Dāna or Daan (दान) is the concept of generosity in Dharmic religions, except it also refers to the practice of cultivating generosity. This can be characterized by unattached and unconditional generosity, giving and letting go. In Buddhism, ultimately, the practice culminates in one of the Perfections (paramitas) the Perfection of Giving (dana-paramita).

Giving leads to being reborn in happy states and material wealth.[1] Alternatively, lack of giving leads to unhappy states and poverty.

The exquisite paradox in Buddhism is that the more we give - and the more we give without seeking something in return - the wealthier (in the broadest sense of the word) we will become. By giving we destroy those acquisitive impulses that ultimately lead to further suffering.

Propagating Generosity[edit | edit source]

Propagating Generosity is the sustainence and spread of generosity by inspiring others to join in by being generous. Generosity can be inspired by giving away things/practices that can be copied, like knowledge or entertainment.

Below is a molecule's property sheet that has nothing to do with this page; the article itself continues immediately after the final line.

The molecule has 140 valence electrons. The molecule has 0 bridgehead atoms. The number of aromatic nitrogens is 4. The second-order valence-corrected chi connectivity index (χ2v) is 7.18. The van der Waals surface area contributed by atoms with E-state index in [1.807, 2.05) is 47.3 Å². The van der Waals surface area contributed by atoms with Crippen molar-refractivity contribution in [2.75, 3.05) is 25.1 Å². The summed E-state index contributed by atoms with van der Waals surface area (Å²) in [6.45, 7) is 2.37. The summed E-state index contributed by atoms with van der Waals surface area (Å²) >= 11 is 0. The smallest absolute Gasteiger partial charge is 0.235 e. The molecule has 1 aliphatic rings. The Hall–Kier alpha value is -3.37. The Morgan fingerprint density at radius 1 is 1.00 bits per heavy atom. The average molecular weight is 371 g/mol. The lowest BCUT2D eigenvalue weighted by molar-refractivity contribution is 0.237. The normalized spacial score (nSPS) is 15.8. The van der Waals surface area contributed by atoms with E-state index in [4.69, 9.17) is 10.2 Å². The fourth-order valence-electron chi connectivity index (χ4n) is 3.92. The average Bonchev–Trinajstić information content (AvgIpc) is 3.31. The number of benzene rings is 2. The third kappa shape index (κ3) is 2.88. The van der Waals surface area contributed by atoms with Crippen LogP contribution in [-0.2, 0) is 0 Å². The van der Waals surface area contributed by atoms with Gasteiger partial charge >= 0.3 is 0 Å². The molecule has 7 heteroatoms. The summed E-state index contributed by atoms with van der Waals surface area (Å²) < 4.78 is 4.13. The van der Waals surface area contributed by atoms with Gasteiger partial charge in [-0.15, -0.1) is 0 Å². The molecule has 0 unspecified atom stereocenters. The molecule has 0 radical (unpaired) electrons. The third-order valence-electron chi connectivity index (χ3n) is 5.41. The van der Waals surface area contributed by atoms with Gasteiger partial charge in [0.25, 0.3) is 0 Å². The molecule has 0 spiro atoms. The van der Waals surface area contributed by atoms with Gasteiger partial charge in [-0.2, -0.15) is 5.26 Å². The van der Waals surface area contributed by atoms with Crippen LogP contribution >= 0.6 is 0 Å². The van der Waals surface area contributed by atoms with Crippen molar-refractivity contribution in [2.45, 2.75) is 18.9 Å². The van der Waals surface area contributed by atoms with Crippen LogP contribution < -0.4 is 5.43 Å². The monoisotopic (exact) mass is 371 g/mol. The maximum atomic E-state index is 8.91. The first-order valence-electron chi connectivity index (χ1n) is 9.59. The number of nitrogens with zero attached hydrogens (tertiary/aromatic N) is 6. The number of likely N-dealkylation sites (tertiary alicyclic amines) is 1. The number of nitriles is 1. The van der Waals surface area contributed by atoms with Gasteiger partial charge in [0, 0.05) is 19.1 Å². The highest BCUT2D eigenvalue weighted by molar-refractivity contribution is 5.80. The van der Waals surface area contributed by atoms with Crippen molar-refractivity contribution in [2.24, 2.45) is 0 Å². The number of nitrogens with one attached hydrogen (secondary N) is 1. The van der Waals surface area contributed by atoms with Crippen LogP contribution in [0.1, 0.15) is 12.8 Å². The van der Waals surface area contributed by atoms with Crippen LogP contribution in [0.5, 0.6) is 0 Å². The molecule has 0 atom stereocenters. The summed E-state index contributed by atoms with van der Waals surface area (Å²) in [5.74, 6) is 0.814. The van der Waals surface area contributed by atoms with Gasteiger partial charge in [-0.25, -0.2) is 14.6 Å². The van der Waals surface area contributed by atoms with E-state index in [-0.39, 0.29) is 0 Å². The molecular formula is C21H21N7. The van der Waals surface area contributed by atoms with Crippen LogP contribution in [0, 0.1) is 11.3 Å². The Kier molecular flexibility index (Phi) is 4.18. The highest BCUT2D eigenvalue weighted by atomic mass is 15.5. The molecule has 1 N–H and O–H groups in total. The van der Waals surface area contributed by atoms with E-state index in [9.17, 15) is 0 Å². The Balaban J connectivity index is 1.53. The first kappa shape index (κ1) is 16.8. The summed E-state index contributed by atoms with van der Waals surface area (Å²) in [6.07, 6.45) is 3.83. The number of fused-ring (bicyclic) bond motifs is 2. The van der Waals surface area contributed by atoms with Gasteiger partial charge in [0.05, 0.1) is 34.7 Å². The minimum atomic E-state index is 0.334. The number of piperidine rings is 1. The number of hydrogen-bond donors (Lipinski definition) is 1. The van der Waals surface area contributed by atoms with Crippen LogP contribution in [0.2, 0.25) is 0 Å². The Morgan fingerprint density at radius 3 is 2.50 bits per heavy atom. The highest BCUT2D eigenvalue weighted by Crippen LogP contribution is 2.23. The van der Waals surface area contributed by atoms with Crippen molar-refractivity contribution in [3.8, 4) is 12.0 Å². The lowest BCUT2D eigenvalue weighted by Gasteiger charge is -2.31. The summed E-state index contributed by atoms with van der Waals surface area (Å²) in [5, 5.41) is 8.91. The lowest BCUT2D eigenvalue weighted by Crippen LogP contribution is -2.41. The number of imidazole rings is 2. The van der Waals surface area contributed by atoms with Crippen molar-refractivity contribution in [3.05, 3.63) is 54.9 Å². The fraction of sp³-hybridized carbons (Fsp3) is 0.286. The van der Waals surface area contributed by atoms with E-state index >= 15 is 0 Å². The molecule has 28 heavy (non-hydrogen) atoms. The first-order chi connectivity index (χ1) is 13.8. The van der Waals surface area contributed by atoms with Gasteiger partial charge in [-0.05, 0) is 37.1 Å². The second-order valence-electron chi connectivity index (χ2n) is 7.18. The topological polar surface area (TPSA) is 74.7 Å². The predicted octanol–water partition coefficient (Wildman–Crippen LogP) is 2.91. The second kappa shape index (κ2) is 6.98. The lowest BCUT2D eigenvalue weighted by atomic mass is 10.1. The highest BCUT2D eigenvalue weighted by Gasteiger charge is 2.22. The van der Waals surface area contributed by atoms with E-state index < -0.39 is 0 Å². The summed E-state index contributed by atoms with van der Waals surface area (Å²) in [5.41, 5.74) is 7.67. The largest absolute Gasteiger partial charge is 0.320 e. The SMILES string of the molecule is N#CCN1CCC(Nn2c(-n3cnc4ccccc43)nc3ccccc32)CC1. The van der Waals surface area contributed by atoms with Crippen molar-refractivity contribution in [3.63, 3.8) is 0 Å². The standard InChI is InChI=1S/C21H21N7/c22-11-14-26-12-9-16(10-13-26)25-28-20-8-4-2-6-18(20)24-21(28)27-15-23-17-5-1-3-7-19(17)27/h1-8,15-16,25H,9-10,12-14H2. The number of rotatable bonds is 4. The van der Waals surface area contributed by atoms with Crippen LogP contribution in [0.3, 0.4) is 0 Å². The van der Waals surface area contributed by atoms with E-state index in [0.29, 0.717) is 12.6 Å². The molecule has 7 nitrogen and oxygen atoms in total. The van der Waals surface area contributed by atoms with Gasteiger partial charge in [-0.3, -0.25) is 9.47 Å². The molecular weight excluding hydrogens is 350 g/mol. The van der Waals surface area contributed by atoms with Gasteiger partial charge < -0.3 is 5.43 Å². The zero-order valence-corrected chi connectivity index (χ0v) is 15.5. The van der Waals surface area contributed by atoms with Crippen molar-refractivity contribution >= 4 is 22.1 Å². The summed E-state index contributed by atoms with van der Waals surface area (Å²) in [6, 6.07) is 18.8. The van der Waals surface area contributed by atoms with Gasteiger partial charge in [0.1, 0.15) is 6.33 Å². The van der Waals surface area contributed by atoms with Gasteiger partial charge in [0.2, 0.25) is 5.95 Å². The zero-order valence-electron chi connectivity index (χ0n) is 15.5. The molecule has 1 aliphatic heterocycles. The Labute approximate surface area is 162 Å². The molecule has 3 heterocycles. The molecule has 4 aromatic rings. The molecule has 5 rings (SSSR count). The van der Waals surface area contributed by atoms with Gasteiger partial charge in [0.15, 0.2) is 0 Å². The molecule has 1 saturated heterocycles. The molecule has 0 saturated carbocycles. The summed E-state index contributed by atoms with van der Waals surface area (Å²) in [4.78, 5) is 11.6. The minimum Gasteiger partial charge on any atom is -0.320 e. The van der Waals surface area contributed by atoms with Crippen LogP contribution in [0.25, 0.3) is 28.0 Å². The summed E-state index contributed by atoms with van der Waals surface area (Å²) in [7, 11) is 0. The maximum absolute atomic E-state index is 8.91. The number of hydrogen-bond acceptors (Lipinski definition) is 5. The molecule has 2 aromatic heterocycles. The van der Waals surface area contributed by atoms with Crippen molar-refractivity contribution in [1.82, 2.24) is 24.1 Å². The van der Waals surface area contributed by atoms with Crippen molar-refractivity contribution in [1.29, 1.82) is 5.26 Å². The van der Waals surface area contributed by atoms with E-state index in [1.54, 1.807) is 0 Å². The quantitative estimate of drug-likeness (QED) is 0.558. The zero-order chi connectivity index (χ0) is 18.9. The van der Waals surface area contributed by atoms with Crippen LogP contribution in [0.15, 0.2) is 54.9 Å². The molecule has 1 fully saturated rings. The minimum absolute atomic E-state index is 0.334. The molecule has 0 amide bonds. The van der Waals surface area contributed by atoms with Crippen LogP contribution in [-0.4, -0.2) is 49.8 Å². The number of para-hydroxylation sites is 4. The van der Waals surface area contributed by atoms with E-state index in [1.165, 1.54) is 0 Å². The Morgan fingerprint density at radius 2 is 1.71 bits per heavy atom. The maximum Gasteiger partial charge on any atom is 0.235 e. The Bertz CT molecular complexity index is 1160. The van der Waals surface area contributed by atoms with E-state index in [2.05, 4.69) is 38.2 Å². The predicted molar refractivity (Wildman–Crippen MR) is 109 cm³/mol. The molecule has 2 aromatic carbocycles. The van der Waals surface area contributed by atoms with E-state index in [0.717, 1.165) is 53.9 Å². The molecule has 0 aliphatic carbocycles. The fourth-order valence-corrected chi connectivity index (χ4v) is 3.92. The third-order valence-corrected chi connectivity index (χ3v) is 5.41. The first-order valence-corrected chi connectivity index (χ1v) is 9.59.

Give a man a fish and you feed him for a day. Teach a man to fish and you feed him for a lifetime + enable him to feed others

Gift Economy[edit | edit source]

Gift Economy is based on this concept. Gift Economy's golden rule is "Where there is supply, there will be demand"

File Sharing[edit | edit source]

((main|Knowledge}} The Peer to Peer File-Sharing is one of the best surviving examples of Generosity Propagation.

"Knowledge is Power" and "Power should be Shared" because "Limitless Power in the hands of a few will lead to total corruption".

Also see[edit | edit source]

External Links[edit | edit source]

  • In the Pali canon's Dighajanu Sutta, generosity (denoted there by the Pali word "cāga" which can be synonymous with "dāna") is identified as one of the four traits conditioning happiness and wealth in the next life.
  • Community content is available under CC-BY-SA unless otherwise noted.